Here are questions we received for our monthly marketing Q&A session. This month we received a lot of questions about online marketing, SEO and other relevant topics. If you have any questions you would like for us to answer, leave them in the comments below or click here to email us a question.
The following questions are from February 2011:
- Google Penalties
- Article Marketing
- Mobile Marketing
- Social Media
Q: Why were JC Penney and Overstock.com penalized by Google? How long will their penalties last?
JC Penney was penalized for using link farms to increase the rankings of specific product pages and Overstock.com was penalized for obtaining .EDU links in exchange for discounts on merchandise. Each site incurred a manual penalty where Google goes into their software and adjusts their rankings as opposed to an algorithmic penalty which is automatic and is removed once the infraction has been corrected.
In a Q&A panel at SXSW yesterday, Matt Cutts stated that Google tries to match their penalty with the severity of the offense and that something like having white links on a white background could incur a 30 day penalty but penalties for systemic abuse can last much longer. Considering the methods used by JC Penney and Overstock, it could be months before everything gets reset and even then, where will they rank considering the loss of links?
Q: Should site owners be held accountable for penalties incurred by their search marketing company?
A: Absolutely. Ignorance of the law and is not a defense. CMOs need to understand that just asking for a ranking report is not sufficient, you need to know your SEO and link building strategy and the exact components that are going into it. While you don’t need to be familiar with every little aspect of the process, you need to understand how your links are being built.
Q: How do I know if Google’s algorithm change helped or hurt my site?
A: Don’t look at ranking reports for the answer. Ranks are always changing and if you gained 2 spots or lost 2 spots for a particular keyword over the last 3 weeks, it has more to do with natural variance from ongoing SEO than any low quality content issues. What I would do is go into Google Analytics and do a comparison of search traffic before and after February 23.
Select a date range after 2/23 and then click compare to past and select a date range before 2/23. Setup an advanced segment to remove keywords that contain your brand or staff members and then compare the actual search data. Depending on the length of time and difference in search data you should be able to establish whether your site gained or lost traffic as a result of the change.
Q: Are paid links bad?
A: Paid links are bad regardless of whether or not you get caught buying them. You simply have to weigh the possibility of a penalty against the possible gains in rank. If you’re site is having difficulty gaining traction in the SERPs, paid links are not the answer.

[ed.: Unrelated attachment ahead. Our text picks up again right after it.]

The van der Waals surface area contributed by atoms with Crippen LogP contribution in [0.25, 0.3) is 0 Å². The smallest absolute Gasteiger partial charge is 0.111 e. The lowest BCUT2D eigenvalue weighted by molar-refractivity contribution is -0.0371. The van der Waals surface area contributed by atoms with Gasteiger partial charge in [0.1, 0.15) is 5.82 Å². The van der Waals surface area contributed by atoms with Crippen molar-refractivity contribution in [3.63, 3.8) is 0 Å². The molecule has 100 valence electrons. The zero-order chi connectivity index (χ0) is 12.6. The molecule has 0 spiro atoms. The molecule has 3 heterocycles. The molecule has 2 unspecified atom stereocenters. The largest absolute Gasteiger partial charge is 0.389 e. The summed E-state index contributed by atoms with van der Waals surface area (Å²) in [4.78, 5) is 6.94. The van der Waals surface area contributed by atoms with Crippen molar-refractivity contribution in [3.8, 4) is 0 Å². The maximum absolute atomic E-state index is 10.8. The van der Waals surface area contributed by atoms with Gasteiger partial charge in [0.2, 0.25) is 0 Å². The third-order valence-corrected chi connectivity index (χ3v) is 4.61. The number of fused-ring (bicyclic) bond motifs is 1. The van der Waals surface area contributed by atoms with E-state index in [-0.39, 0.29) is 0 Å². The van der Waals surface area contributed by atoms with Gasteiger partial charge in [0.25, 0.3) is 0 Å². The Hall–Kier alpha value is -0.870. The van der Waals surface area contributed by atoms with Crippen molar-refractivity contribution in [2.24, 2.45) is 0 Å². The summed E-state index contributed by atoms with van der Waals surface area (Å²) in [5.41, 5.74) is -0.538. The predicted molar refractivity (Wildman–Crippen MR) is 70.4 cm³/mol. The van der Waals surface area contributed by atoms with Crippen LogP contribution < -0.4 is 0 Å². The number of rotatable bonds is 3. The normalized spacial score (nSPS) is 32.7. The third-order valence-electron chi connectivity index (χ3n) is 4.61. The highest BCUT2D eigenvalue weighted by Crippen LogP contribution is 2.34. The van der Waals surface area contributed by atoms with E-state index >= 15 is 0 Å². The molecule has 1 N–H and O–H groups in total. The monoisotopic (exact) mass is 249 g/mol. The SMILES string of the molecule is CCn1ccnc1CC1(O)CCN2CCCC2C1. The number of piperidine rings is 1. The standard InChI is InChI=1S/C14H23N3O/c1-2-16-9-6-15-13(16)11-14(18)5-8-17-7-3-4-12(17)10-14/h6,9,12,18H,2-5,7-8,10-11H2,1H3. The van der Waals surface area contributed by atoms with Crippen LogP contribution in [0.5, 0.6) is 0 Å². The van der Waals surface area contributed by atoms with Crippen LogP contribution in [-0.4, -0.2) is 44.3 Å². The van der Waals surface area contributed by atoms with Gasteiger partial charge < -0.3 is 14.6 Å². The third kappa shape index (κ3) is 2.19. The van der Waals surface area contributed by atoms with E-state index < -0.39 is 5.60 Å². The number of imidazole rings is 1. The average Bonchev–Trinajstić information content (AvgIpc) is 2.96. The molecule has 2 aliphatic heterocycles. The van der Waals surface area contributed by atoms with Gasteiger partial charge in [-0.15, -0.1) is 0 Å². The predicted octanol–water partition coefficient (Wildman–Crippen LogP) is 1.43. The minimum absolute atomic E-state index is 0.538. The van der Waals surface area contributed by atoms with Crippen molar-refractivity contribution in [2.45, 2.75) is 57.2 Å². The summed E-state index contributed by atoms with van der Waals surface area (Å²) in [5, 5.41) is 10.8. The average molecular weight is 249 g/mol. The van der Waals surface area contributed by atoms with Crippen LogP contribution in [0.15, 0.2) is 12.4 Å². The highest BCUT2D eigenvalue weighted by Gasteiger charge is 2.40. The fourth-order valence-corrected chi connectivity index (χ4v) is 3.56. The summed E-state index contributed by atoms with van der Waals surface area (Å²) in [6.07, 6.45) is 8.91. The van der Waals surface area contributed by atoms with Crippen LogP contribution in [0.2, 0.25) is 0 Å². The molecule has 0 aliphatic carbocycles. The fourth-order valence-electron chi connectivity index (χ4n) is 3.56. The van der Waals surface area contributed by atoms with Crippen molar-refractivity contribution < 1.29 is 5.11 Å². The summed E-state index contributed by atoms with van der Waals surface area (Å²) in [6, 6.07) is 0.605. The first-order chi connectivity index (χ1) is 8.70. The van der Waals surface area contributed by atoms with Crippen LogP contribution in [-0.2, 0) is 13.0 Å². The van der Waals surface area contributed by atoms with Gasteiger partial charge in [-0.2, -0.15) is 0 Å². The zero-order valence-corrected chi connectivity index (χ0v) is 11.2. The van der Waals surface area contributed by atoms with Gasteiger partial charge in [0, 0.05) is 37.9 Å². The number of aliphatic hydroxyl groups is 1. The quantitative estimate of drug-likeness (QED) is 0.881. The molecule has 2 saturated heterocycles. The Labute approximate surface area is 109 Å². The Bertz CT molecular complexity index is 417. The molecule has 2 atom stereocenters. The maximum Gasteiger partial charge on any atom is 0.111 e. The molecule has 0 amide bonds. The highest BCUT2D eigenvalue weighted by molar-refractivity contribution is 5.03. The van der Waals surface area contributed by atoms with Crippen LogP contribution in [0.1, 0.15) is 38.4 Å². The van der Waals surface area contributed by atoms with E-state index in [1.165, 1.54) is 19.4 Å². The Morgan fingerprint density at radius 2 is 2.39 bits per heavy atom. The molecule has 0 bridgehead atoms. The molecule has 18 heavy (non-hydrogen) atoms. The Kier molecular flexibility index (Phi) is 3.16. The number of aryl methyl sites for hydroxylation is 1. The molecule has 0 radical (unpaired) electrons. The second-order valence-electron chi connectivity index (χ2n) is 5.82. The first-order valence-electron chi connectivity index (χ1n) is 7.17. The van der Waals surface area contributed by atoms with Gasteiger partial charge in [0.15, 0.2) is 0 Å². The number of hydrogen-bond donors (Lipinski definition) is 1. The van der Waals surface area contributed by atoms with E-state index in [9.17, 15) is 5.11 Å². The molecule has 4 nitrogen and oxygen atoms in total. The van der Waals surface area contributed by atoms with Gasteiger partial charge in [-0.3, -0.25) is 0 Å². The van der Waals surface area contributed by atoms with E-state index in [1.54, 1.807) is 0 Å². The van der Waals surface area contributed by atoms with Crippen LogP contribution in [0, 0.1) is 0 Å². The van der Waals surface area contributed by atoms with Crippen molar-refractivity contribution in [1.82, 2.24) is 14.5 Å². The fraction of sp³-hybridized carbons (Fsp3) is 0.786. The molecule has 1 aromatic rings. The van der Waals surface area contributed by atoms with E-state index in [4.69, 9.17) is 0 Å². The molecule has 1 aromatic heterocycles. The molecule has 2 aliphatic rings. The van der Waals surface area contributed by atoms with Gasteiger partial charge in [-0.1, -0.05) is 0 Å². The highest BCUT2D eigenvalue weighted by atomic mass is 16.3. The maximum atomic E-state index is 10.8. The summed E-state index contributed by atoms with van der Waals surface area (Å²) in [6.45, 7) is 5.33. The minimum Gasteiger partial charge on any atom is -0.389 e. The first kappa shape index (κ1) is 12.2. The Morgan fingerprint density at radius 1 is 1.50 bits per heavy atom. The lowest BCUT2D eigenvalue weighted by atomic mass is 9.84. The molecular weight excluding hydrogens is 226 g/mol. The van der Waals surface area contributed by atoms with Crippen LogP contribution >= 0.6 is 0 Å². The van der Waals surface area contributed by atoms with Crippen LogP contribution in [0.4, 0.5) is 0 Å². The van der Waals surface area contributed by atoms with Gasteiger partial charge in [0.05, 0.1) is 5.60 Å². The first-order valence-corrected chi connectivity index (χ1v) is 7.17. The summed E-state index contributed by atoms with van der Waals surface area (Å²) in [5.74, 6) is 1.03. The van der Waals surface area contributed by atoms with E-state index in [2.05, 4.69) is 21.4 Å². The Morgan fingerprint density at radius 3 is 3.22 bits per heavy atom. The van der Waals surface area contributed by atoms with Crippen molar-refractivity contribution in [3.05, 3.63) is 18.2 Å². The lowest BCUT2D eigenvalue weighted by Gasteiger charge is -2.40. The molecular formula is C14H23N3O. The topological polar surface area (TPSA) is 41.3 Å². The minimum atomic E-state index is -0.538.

Q: What is Google’s stance on article marketing?
A: For the last decade, article marketing has been the cornerstone of many SEO campaigns. Write as many articles as possible, put them on as many sites as possible, use different anchor text and destination URLs and watch the ranks go up and traffic roll in. Of course the problem with that strategy is that in order to accomplish it, you had to put out thousands of articles and that involved “article spinning” which was creating a template, using a dynamic insertion process to create new articles then adding the custom anchors and destination URLs. As a result, article marketing sites were often flooded with the same article written hundreds of different ways and often just breaking the minimum word count.
Google is not opposed to article marketing they just want users to create quality content in the process which means that the value of “article spinning” is now greatly diminished. Article sites took a huge hit when Google released the farmer update and some sites like Ezinearticles have responded by increasing minimum word counts and editorial scrutiny.
Article marketing is still a viable strategy but if you are spending a lot of time creating quality content, wouldn’t it make sense to publish it on your own site instead?
Q: Are phones faster than computers?
A: While phones are definitely getting faster, they aren’t necessarily faster than a laptop or desktop computer. However mobile processors are now able to handle complex tasks and in the next few years, phones will continue to improve. (It’s even been rumored that the iPhone 5 will have a dual-core processor). Regardless of how fast a smartphone can process data, site owners need to keep mobile visitors in mind and make sure their sites are mobile friendly especially with locally targeted businesses.
Q: How do you improve your Twitter account?
A: We wrote an earlier post about improving your Twitter bio but that’s just one component. Many people struggle to attract followers and become relevant on Twitter and if you’re struggling to find an audience, the last thing you should do is follow 500 accounts and hope they follow you back. Rather focus on creating and sharing content that people will want to discuss or retweet. Becoming both an active producer and sharer is a great way to build a natural presence as opposed to following random accounts that have no motivation to follow you back.